Persephone’s myth continues to ripple through the coming of age of young (white)* American women and is especially apparent in the entertainment industry.  A young woman’s success, be it in school or on the stage, is contingent on her ability to perform innocence.   There is a demand for “family friendly”, and to meet that demand the music industry has taken to essentially raising young women up from adolescence.   Like Persephone, the most remarkable thing about any of them is their inexperience which is ultimately traded for a position of power within society.  It’s within this paradigm that Taylor Swift has been able to accrue her fortune, and I’ve been curious to see how she would transition once her innocence stopped being believable.

In the original myth Persephone is happily picking flowers and being a helper to her mother one day and being pulled under the earth and becoming Queen of the Underworld the next.  The only thing she really does in her own myth is pick flowers and eat pomegranate seeds. We don’t know really anything about her feelings or motivations only the reactions of Demeter to the situation. 

 Persephone’s identity is all tied up in youth, the sweetness of uncorrupted Spring, but too long in the underworld, too much power, too much forced growing up and the incorruption integral to her previous identity becomes unbelievable.  Even without the pomegranate seeds that tied her to the place, Persephone would never be able to be restored to her previous purity. 

Similarly, Swift’s early career was built at least in part on an identity as a (seemingly) sincere good girl: playing by the rules, longing for a prince, crying on her guitar.   Her music posed no threat to the bubble erected around white feminine purity. Her love songs ended in happily ever after, her heart break stayed above the waist. She didn’t cross over into pop and it’s more sexually explicit content until 23, which is ANCIENT by music industry bad girl crossover standards.  Even then, while critically celebrated and well received 1989 maintained a lacquer of chasteness.  Inevitably, the persona Swift had created around herself became more unbelievable. The mythos that elevated her to success began to consume itself, becoming a narrative in which she was either emotionally needy and infantile in relationships or was two faced, fake, and crazy.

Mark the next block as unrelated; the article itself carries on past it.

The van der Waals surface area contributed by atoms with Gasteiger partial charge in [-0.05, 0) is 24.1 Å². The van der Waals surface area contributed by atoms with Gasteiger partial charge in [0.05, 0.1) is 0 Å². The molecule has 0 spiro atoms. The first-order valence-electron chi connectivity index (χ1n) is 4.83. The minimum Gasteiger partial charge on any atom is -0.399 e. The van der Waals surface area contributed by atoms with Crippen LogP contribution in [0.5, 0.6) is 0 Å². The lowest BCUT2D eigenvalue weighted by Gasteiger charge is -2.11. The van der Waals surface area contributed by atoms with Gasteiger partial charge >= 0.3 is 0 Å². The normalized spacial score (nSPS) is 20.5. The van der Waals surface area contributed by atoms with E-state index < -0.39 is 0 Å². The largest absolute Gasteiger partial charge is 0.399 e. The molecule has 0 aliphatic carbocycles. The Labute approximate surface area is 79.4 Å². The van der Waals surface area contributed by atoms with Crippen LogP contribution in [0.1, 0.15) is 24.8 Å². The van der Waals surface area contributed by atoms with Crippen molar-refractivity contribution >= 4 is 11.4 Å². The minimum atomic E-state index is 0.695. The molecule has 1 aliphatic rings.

Usually the good girl gone bad album comes out of a necessity to distance the performer from their previous childish and therefore untouchable persona so that they can be sexualized (at best) or objectified (at worst) while excusing the audience from any guilt they might feel about doing so.  It often comes right at 18 or at the latest 21.  That isn’t the case with Reputation, however. The distancing has been done for Swift whether she wanted it or not.  Instead of the seductive femme fatale, her songs explore the painful revelation that following the rules doesn't mean you get to avoid life's pit falls and ugliness.  It's an album full of love songs that mix still tender self doubt with vulnerable hopefulness. It's an album that at once revels in both being "who they say she is" and wonders if that person is still loveable. 

 

The first part of Persephone's myth is joining with the shadow lover.  This could be a conscious pursuit to heal the repressed parts of the soul and find compassion for the internal capacity towards monstrousness, but with American society still tight in the clutches of Puritanical repression that sort of preemptive self exploration is rare.  More commonly, modern Persephones can't run from their darkness anymore.  Masks slips, the pressure to maintain an image becomes too much, or sometimes they are simply tricked.   While we love our bad boys, giving them far more chances than they deserve, we are not nearly so celebratory of "bad girls".  In fact, most bad girls as they exist in music fulfill the fantasy of a woman who can be sexually used and then discarded without feeling bad about it.